Level 3 delivers huge quantities of video across its vast networks -- so it only makes sense for the content delivery network (CDN) giant to heavily leverage productive video internally. (See Defining Productive Video.)
Telco Transformation recently interviewed Anthony Christie, CMO of Level 3 Communications Inc. (NYSE: LVLT), on how Level 3 is using video for internal communications and operations. Below, in Part I of this two-part Q&A series, Christie addresses both the obvious and more subtle benefits of video conferencing, video-based training, and video branding. In Part II, which we will post in a few days, Christie specifically discusses Level 3's role in productive video delivery -- and, in turn, video's role in Level 3's IT operations and DevOps.
Telco Transformation: Where is video coming into play so as to make data accessible for Level 3's thousands of employees spread across disparate geographical markets?
Anthony Christie: Our 13,000 employees span the globe, along with our more than 10 million fiber miles serving 50,000 global customers. Bridging the geographical gaps is instrumental in sharing our vision, collaborating to meet our common goals, and addressing the evolving needs of our customers.
Some predominant uses of video for us are focused on the delivery of "just-in-time knowledge sharing" or quick hits of video that address urgent needs or changes for DevOps, [as well as] virtual walkthroughs from subject matter experts of various tools and systems, and recording of team and other peer meetings to ensure members who could not attend are included. Sometimes, teams use a webcam to record the actual [entire] room -- not just a [face-to-face] Skype recording -- so that folks who couldn't attend almost have a "telepresence-like" feel when viewing the recording.
TT: What is the difference between video conferencing and "telepresence"? Is the distinction important?
AC: Distinctions can be drawn between telepresence and video conferencing mainly in terms of the user experience and the sense of immediacy. With telepresence, the intent is to give the impression that users are in the same room. Video conferencing looks and feels different; there's more of a remove. That said, with the right infrastructure in place, video conferencing can be reliable and effective at bridging users across disparate locations. There are also some medium distinctions -- for example, the use of slides versus animation in a presentation.
TT: How else is Level 3 leveraging productive video internally to train, educate, and/or otherwise personalize organizational messaging for its employees?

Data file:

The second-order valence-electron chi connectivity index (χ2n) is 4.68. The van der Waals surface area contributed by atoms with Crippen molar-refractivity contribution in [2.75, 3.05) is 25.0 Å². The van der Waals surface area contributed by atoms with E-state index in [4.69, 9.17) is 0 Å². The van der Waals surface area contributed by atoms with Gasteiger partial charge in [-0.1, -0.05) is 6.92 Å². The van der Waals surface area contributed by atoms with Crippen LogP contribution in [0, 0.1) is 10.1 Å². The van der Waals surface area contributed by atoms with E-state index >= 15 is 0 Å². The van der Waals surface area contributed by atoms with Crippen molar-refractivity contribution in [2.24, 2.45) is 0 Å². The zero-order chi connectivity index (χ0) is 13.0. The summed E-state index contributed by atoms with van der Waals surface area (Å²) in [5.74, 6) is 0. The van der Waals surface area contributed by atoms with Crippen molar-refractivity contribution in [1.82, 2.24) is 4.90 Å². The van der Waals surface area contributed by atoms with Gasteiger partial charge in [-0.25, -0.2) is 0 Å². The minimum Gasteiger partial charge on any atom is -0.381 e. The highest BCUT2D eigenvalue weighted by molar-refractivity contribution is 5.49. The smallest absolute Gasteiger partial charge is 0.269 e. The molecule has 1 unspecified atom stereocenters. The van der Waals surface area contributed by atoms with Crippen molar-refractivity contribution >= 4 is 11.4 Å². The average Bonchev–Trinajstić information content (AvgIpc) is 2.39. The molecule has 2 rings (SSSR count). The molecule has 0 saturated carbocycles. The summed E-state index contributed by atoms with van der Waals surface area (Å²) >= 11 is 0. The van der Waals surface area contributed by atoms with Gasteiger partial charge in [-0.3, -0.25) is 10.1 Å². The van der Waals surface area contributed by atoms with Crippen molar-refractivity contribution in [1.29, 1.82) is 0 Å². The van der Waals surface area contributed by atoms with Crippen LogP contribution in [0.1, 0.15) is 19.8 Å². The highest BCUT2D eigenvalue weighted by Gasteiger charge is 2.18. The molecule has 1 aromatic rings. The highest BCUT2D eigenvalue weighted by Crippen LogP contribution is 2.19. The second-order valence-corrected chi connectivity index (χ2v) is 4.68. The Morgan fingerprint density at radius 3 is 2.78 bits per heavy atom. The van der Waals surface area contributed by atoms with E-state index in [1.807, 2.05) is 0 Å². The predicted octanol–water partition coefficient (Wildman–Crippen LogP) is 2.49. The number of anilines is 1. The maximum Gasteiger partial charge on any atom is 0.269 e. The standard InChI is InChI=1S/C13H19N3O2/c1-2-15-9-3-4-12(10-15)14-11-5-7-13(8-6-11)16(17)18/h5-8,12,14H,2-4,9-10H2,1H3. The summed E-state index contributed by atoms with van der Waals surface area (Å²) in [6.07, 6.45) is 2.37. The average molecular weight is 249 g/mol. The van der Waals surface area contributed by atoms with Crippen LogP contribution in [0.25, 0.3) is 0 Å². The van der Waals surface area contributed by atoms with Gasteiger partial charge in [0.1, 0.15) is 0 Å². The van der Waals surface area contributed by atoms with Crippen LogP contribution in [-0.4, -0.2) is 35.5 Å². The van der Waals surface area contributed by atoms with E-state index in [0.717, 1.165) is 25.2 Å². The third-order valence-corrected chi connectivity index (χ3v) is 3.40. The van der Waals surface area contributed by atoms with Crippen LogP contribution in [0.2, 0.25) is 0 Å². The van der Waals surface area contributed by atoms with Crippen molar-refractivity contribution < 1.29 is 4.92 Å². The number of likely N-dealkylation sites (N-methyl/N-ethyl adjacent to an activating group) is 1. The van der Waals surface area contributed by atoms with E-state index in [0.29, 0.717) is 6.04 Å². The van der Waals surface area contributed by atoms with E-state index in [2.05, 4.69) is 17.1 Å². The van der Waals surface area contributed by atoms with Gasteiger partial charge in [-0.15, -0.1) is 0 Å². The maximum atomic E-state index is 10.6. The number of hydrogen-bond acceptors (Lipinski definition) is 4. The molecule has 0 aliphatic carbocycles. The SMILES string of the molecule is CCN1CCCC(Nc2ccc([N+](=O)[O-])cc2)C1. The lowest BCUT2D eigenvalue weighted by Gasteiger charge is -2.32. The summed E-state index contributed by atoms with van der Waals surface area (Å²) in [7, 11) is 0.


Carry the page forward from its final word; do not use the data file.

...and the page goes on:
AC: In sales training for both new college graduates and more experienced hires, video is becoming another tool to help new hires hone their pitches, demonstrate and practice communication and sales skills with feedback from peers and coaches, and participate in collaborative learning and coaching. We also do this for media training of corporate spokespeople. In terms of sales and [related] training, we've found virtual walkthroughs from subject matter experts to be highly effective.
Level 3 executives and management use video extensively to personalize organizational messaging across our geographically dispersed employee population of 13,000 employees operating from 500 markets in 60 countries. In fact, our C-level executives use video extensively for quarterly "all-hands" calls.
TT: Is there an "urgency" to video that other methods of internal enterprise communication can't seem to replicate?
AC: Absolutely. We're visual beings. We know that seeing someone's facial expressions when they're speaking provides important context that a voice over the phone or an email can't convey. Our culture is embracing video as a primary communication channel -- from FaceTime, Facebook Live, [and] Periscope, [to] even Snapchat or Vine. We're becoming accustomed to connecting "face-to-face" in our personal and professional lives. Level 3's media and social media teams use video, [including] Periscope and Facebook Live, to share executive insights on trending news topics -- from security, to video, to cloud. This takes on greater significance in the enterprise space as businesses look to reach customers across broader geographies; they rely on video to bring employees together and to connect directly with key audiences.
— Joe Stanganelli, Contributing Writer, Telco Transformation